In this instance, since defendant pleaded guilty, rule 433(b) of the California Rules of Court did not require the court to make such findings. (People v. McKinzie (1982) 134 Cal.App.3d 1016, 1019–1020, 184 Cal.Rptr. 884.) Nevertheless, at the time when he suspended imposition of sentence, the trial judge did make specific findings of fact, both in aggravation and in mitigation of the offense to which defendant pleaded guilty. Under these circumstances, we conclude that rule 435(b)(1) of the California Rules of Court requires that such findings be considered by the superior court when sentencing defendant upon revocation of probation.
The language of that rule is broad and inclusive. It contemplates consideration of any findings previously made, whether or not such findings were required. Such an interpretation is consistent with the spirit and purpose of the rule, which was intended to preclude the possibility that a defendant's bad acts while on probation would influence his sentence upon revocation of probation.2
Selection of the upper term is permitted only if circumstances in aggravation outweigh circumstances in mitigation. (Rule 439(b), Cal.Rules of Court.) Here, the sentencing court's error in failing to consider the previous findings may well have been prejudicial, since it is at least questionable whether aggravating circumstances outweighed mitigating circumstances at the time probation was granted. Accordingly, the case must be remanded for a new sentencing hearing so that the court can consider the previous findings in mitigation. (See People v. Burney (1981) 115 Cal.App.3d 497, 505–506, 171 Cal.Rptr. 329.)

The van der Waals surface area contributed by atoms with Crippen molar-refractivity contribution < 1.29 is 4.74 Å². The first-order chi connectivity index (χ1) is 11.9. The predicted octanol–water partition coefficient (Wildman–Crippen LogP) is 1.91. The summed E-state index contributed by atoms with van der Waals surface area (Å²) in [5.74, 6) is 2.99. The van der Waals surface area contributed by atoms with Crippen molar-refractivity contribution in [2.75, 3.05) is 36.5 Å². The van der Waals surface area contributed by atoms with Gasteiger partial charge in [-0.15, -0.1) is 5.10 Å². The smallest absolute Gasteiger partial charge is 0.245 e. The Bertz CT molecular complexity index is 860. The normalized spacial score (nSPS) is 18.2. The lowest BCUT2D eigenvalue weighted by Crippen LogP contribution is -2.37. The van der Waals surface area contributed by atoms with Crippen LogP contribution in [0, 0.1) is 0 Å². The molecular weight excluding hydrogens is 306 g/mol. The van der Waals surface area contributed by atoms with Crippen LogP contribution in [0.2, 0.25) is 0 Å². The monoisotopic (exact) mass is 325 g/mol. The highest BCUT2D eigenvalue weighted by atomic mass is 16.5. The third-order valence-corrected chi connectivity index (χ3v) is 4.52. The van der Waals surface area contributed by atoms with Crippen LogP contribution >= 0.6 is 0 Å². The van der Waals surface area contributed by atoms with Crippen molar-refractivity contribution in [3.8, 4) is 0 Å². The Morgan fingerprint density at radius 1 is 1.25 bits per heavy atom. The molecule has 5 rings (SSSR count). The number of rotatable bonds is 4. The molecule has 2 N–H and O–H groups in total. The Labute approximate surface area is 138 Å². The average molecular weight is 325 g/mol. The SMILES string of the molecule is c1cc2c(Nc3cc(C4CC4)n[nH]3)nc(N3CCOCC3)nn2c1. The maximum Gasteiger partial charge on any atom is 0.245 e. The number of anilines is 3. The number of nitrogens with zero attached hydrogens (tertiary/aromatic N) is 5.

The order revoking defendant's probation is reversed and the case remanded to the trial court for resentencing in compliance with rule 435(b) of the California Rules of Court.
1. Rule 433(c), California Rules of Court, provides, in part, as follows: “If a sentence of imprisonment is to be imposed, or if the execution of a sentence of imprisonment is to be suspended during a period of probation, the sentencing judge shall: [¶] (1) Hear evidence in aggravation and mitigation, and determine, pursuant to [Pen.Code] section 1170(b), whether to impose the upper, middle, or lower term; and set forth on the record the facts and reasons for imposing the upper or lower term ․”
2. Rule 435(b)(1) of the California Rules of Court clearly prohibits the superior court from considering events subsequent to the grant of probation when determining the length of a prison term upon revocation of probation. (People v. McKinzie, supra, 134 Cal.App.3d 1016, 1019, 184 Cal.Rptr. 884; People v. Angus (1980) 114 Cal.App.3d 973, 989, 171 Cal.Rptr. 5; People v. Colley (1980) 113 Cal.App.3d 870, 872–873, 170 Cal.Rptr. 339.)
ROUSE, Associate Justice.
KLINE, P.J., and MILLER, J., concur.